With the death of David Bowie on Sunday of this week, and Alan Rickman on Thursday ~ both due to that insidious beast, Cancer ~ I find myself confronting that anger, once again.  That hate, for a thing I cannot change.  It’s not fair.  The world should have had them longer.  Their immense talent should have lived to see thousands more sunsets.  Thousands.  Generations of young people will know them as “late.”  “The late David Bowie.”  “The late Alan Rickman.”  How is that so, when their talent burned so brightly, and they were so real and present and tangible, just moments ago?  The people I know (so very many) who are Cancer survivors shouldn’t have had to wage a war within their own bodies.  Those who did not survive should still be here.  But Cancer.  Cancer doesn’t care.

And so, if you ask me what I hate, I will say, “Cancer.”  I hate it, and if there is anything in the world I think I can do to fight it, I will.  It’s sucker-punched me one time too many.

As I can’t find a better way to wrap up my rhetoric this morning, I will leave you with the words of two immensely talented men whose light shone so brightly in their all too brief time on Earth:

“If only life could be a little more tender and art a little more robust.”
Alan Rickman (Feb. 21, 1946-Jan. 14, 2016)

“The truth is, of course, that there is no journey.  We are all arriving and departing all at the same time.”
David Bowie (Jan. 8, 1947-Jan.10, 2016)

May they rest in peace.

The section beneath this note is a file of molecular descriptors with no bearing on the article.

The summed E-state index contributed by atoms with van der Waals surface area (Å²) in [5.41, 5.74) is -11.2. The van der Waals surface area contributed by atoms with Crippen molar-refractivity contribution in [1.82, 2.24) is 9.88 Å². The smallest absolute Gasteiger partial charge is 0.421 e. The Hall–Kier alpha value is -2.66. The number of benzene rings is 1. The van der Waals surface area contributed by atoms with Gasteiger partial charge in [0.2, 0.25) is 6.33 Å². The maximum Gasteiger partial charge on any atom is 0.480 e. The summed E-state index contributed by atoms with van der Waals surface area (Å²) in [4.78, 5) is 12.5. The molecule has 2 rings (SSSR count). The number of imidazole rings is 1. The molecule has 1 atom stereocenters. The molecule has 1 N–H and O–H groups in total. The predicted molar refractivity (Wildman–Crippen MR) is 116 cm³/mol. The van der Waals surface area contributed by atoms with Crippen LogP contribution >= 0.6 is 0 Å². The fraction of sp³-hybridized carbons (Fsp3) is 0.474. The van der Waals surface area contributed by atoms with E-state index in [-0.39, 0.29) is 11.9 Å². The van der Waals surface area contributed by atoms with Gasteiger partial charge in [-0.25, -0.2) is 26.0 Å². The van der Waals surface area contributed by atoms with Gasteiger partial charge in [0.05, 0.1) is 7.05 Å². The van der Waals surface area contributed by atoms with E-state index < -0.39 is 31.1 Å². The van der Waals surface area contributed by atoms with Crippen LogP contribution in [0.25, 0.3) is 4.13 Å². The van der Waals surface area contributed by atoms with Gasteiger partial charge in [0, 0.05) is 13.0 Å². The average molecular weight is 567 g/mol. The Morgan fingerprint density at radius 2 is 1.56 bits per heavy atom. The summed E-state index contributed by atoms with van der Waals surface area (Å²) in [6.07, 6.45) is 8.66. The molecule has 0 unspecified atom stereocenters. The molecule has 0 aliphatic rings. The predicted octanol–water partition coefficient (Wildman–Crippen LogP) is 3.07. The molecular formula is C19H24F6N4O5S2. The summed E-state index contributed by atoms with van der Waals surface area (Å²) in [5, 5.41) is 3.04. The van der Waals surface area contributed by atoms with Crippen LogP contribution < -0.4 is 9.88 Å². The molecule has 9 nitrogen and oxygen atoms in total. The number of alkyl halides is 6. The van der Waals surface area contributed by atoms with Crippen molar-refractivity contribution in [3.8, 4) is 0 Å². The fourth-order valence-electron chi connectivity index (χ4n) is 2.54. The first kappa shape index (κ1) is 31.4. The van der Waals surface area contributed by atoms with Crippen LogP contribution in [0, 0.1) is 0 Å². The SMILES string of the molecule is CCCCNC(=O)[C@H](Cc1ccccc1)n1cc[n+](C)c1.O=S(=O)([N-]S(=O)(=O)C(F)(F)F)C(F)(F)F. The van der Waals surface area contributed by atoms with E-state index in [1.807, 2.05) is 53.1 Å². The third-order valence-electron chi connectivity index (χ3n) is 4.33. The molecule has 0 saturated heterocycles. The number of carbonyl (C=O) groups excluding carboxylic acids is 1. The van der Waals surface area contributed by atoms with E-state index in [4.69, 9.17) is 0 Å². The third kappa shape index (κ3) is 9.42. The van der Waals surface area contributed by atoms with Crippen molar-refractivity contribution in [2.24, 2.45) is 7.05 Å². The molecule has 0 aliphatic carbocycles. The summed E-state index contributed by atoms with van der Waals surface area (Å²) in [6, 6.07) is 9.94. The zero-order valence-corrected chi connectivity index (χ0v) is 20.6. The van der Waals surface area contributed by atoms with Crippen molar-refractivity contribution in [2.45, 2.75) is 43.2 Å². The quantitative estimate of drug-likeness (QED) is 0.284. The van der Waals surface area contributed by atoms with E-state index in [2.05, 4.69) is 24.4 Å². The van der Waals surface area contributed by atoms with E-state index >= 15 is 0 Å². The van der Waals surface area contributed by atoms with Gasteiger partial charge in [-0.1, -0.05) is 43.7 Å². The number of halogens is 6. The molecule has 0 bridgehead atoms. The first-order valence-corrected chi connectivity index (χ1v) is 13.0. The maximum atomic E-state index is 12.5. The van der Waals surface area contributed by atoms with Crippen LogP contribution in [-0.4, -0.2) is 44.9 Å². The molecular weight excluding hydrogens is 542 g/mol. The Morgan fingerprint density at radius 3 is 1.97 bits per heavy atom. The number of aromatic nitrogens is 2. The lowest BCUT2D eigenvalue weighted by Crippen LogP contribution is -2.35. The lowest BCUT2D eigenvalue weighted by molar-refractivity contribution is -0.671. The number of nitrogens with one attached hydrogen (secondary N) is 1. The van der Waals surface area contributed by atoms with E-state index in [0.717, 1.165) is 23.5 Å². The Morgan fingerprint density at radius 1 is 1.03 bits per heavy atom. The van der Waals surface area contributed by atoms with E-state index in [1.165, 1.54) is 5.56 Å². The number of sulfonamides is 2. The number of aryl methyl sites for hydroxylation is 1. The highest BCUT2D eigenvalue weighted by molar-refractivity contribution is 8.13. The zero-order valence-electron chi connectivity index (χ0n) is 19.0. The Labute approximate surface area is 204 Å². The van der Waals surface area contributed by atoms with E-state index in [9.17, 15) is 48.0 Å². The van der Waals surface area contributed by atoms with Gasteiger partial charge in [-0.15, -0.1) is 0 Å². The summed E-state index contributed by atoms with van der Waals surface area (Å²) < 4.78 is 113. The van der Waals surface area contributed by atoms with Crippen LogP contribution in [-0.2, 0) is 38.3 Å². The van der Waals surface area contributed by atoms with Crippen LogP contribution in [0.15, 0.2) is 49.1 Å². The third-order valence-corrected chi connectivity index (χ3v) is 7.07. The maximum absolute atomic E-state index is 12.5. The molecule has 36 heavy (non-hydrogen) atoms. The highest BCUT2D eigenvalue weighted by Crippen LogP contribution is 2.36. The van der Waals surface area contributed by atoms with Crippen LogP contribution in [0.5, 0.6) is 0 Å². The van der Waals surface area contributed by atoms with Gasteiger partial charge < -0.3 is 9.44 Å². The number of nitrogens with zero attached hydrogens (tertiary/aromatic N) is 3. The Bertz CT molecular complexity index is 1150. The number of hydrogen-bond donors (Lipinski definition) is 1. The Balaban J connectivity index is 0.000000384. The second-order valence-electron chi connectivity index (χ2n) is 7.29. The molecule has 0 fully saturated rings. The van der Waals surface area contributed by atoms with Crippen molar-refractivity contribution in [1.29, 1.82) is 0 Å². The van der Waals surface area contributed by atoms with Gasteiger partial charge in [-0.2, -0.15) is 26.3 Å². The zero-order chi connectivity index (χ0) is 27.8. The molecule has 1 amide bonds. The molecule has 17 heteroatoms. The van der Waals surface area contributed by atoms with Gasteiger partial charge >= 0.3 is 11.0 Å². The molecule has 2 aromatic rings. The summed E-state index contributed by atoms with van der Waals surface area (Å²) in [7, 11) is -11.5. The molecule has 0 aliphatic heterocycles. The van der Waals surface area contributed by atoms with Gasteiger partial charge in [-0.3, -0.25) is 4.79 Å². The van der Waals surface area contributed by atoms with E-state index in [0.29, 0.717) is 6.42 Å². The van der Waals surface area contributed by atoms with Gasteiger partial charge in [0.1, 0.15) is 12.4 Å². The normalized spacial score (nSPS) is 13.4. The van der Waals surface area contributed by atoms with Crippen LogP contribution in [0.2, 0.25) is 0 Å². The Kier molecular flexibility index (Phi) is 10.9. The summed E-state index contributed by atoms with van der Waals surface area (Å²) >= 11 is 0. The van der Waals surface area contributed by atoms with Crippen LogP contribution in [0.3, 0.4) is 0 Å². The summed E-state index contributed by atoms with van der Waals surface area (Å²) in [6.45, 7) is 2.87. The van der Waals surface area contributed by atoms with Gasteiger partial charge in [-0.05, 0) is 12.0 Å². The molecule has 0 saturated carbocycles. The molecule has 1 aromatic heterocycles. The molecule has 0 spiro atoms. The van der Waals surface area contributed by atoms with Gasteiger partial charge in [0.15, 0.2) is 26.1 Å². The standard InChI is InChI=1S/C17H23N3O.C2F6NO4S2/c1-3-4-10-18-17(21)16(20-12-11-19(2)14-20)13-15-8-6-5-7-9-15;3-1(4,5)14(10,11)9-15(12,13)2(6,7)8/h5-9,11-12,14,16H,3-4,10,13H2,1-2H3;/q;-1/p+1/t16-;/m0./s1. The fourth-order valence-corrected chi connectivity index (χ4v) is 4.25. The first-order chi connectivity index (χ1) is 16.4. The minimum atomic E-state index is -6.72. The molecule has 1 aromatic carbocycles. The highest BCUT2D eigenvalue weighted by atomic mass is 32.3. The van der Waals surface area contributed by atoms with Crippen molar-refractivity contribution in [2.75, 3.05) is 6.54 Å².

Necessity ~ by Sam

I keep trying to come up with something to say about the New Year, and, you know what?  I got nothin’.

I am a work in progress.  If I make any headway, you’ll be the first to know.

I think I started out to write about how necessity is the mother of invention… and I am not even sure now where I was going with that.  I think my brain has gone to bed before the rest of me this evening.  Perhaps, I was going to invent something to write about.  Oh, well.  Whatever it was, it’s gone.  I guess I am not feeling very inventive.

I did have a moment, not long ago, when we got up to Lake Arrowhead for a brief vacation with friends, and I realized I had brought my banjo, but not my fingerpicks.  I could have tried to play without picks, but I have virtually no fingernails to speak of, and, besides, I like to play with fingerpicks.  So, out of necessity, I fashioned some preposterous little fingerpicks out of the poptops (from ginger beer cans) and paperclips.  They were pretty silly-looking, and not the most comfortable thing in the world, but I was able to play, and that made vacation much better.  For me, anyway.  I can’t say anyone else felt about it.

IMG_9870IMG_9873IMG_9874

So, maybe there is hope yet for my inventiveness.  Maybe it’s just napping.  If not, at least I can play my banjo.

Ring it in ~ by Sam

Things I learned in 2015:

  1. When you think it can’t get any harder, it probably can.
  2. I am stronger than I think I am.
  3. At the end of the day, my opinion of myself matters most.
  4. So much of our life depends on how we decide to feel about it, what we decide to take away from each experience.  We are, with every passing moment, creating our own reality.
  5. I choose to be happy.

In 2016, I plan to:

1. Play my banjo.
2. Be someone I like.
3. Do my exercises.

I think the rest should fall into place.

Happy New Year.

I hope 2016 is the best year yet. May 2016 bring you health, happiness and prosperity.